Get AdUsers with Password Never Expires

The main reason for setting up the Active Directory Password Policy is to ensure that all users are using sufficiently secure passwords. This can be enforced by ensuring password length, complexity, and the expiration of user accounts. As an administrator, you need to make sure to get adusers with password never expires and decide next course of action to deal with such user account.

Get-AdUser cmdlet in PowerShell has PasswordNeverExpires attribute which tells if ad user account password is set to never expire or not.

If the PasswordNeverExpires attribute value is set to $true, it means that the aduser password never expires.

In this article, we will discuss how to find get adusers with password never expires with examples.

Find Get AdUser with Password Never Expires

Using PowerShell script, to find active directory users having password never set to expires as given below

 Get-AdUser -filter { passwordNeverExpires -eq $true  -and enabled -eq $true } | Select Name, DistinguishedName

In the above PowerShell script,

Get-AdUser cmdlet uses a filter parameter to apply a filter for aduser objects where PasswordNeverExpires attribute is equal to $true and aduser is having enabled status in active directory.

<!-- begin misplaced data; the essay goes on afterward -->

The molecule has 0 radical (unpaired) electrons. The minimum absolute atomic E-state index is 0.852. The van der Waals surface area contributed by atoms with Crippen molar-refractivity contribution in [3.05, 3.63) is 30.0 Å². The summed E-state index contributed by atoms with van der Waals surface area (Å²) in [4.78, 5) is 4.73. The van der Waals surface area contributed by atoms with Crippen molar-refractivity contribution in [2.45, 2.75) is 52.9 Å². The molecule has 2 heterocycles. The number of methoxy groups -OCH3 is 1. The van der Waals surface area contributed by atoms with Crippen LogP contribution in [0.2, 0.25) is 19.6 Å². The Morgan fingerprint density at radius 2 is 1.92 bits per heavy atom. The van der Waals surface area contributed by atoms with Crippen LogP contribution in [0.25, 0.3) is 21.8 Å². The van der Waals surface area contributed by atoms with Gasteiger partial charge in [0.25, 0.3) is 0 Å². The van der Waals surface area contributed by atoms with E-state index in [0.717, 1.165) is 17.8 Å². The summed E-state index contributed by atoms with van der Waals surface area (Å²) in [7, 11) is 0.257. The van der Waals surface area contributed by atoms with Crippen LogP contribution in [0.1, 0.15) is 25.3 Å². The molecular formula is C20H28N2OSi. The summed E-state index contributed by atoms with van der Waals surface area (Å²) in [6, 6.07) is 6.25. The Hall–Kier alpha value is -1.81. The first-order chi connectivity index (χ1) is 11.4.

It gets a list of aduser with password never expires. You can later export a list of adusers to a CSV file using the Export-CSV cmdlet as well.

The output of the above command as below

Get Aduser password never expires
Get Aduser password never expires

Cool Tip: How to get aduser creation date!

Conclusion

I hope the above article to find a list of adusers passwords never expire is helpful to you.

Using the GetAdUser passwordNeverExpires attribute equal to $true, you can get aduser password set to never expires.

It helps the system administrator to decide whether such ad user account having a password never expires is intentional or by mistake and decide further actions on it.

As a pro tip, you should always set password expiry to active directory user account to secure network and Active directory.

You can find more topics about PowerShell Active Directory commands and PowerShell basics on the ShellGeek home page.

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